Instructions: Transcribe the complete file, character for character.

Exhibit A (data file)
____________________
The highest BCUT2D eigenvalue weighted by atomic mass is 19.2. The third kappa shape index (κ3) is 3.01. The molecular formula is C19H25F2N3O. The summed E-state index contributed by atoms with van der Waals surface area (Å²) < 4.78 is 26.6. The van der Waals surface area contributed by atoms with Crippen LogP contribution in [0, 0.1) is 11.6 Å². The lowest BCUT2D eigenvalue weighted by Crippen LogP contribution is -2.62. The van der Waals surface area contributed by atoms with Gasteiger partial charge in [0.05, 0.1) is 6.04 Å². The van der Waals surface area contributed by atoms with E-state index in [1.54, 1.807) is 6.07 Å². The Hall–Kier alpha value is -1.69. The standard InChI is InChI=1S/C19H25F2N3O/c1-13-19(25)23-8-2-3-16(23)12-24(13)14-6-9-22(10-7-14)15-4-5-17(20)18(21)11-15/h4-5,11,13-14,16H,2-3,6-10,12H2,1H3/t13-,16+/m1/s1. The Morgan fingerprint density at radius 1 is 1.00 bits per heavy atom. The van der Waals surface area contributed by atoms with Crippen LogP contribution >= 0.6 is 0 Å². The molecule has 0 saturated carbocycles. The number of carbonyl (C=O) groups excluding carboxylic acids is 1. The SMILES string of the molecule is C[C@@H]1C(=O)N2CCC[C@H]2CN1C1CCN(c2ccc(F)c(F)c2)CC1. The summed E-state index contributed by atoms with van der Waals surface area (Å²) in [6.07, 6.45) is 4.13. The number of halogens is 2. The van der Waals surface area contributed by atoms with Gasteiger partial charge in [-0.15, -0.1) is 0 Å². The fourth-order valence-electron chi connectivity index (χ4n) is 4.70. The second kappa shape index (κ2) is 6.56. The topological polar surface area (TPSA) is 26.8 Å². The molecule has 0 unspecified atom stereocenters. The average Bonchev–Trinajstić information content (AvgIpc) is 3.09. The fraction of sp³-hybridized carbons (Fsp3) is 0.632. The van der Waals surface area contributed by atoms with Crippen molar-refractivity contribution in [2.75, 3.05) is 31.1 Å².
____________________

The highest BCUT2D eigenvalue weighted by atomic mass is 19.2. The third kappa shape index (κ3) is 3.01. The molecular formula is C19H25F2N3O. The summed E-state index contributed by atoms with van der Waals surface area (Å²) < 4.78 is 26.6. The van der Waals surface area contributed by atoms with Crippen LogP contribution in [0, 0.1) is 11.6 Å². The lowest BCUT2D eigenvalue weighted by Crippen LogP contribution is -2.62. The van der Waals surface area contributed by atoms with Gasteiger partial charge in [0.05, 0.1) is 6.04 Å². The van der Waals surface area contributed by atoms with E-state index in [1.54, 1.807) is 6.07 Å². The Hall–Kier alpha value is -1.69. The standard InChI is InChI=1S/C19H25F2N3O/c1-13-19(25)23-8-2-3-16(23)12-24(13)14-6-9-22(10-7-14)15-4-5-17(20)18(21)11-15/h4-5,11,13-14,16H,2-3,6-10,12H2,1H3/t13-,16+/m1/s1. The Morgan fingerprint density at radius 1 is 1.00 bits per heavy atom. The van der Waals surface area contributed by atoms with Crippen LogP contribution >= 0.6 is 0 Å². The molecule has 0 saturated carbocycles. The number of carbonyl (C=O) groups excluding carboxylic acids is 1. The SMILES string of the molecule is C[C@@H]1C(=O)N2CCC[C@H]2CN1C1CCN(c2ccc(F)c(F)c2)CC1. The summed E-state index contributed by atoms with van der Waals surface area (Å²) in [6.07, 6.45) is 4.13. The number of halogens is 2. The van der Waals surface area contributed by atoms with Gasteiger partial charge in [-0.15, -0.1) is 0 Å². The fourth-order valence-electron chi connectivity index (χ4n) is 4.70. The second kappa shape index (κ2) is 6.56. The topological polar surface area (TPSA) is 26.8 Å². The molecule has 0 unspecified atom stereocenters. The average Bonchev–Trinajstić information content (AvgIpc) is 3.09. The fraction of sp³-hybridized carbons (Fsp3) is 0.632. The van der Waals surface area contributed by atoms with Crippen molar-refractivity contribution in [2.75, 3.05) is 31.1 Å².